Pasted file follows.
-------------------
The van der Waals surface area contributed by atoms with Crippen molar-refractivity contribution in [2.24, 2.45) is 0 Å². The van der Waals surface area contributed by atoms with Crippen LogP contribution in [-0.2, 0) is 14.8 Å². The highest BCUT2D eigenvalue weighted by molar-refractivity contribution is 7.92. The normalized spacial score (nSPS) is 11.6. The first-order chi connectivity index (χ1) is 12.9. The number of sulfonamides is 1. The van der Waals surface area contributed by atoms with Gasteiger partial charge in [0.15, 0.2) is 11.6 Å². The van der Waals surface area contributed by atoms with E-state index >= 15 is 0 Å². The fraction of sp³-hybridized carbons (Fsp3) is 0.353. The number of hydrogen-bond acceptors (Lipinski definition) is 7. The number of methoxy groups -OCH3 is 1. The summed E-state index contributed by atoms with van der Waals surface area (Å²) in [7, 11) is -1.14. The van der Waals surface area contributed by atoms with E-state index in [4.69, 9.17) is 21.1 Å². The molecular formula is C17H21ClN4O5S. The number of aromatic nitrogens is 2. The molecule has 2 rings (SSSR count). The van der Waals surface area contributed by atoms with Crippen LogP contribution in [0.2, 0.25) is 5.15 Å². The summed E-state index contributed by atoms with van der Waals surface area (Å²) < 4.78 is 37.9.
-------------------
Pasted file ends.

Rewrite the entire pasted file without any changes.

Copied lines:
The van der Waals surface area contributed by atoms with Crippen molar-refractivity contribution in [2.24, 2.45) is 0 Å². The van der Waals surface area contributed by atoms with Crippen LogP contribution in [-0.2, 0) is 14.8 Å². The highest BCUT2D eigenvalue weighted by molar-refractivity contribution is 7.92. The normalized spacial score (nSPS) is 11.6. The first-order chi connectivity index (χ1) is 12.9. The number of sulfonamides is 1. The van der Waals surface area contributed by atoms with Gasteiger partial charge in [0.15, 0.2) is 11.6 Å². The van der Waals surface area contributed by atoms with E-state index >= 15 is 0 Å². The fraction of sp³-hybridized carbons (Fsp3) is 0.353. The number of hydrogen-bond acceptors (Lipinski definition) is 7. The number of methoxy groups -OCH3 is 1. The summed E-state index contributed by atoms with van der Waals surface area (Å²) in [7, 11) is -1.14. The van der Waals surface area contributed by atoms with E-state index in [4.69, 9.17) is 21.1 Å². The molecular formula is C17H21ClN4O5S. The number of aromatic nitrogens is 2. The molecule has 2 rings (SSSR count). The van der Waals surface area contributed by atoms with Crippen LogP contribution in [0.2, 0.25) is 5.15 Å². The summed E-state index contributed by atoms with van der Waals surface area (Å²) < 4.78 is 37.9.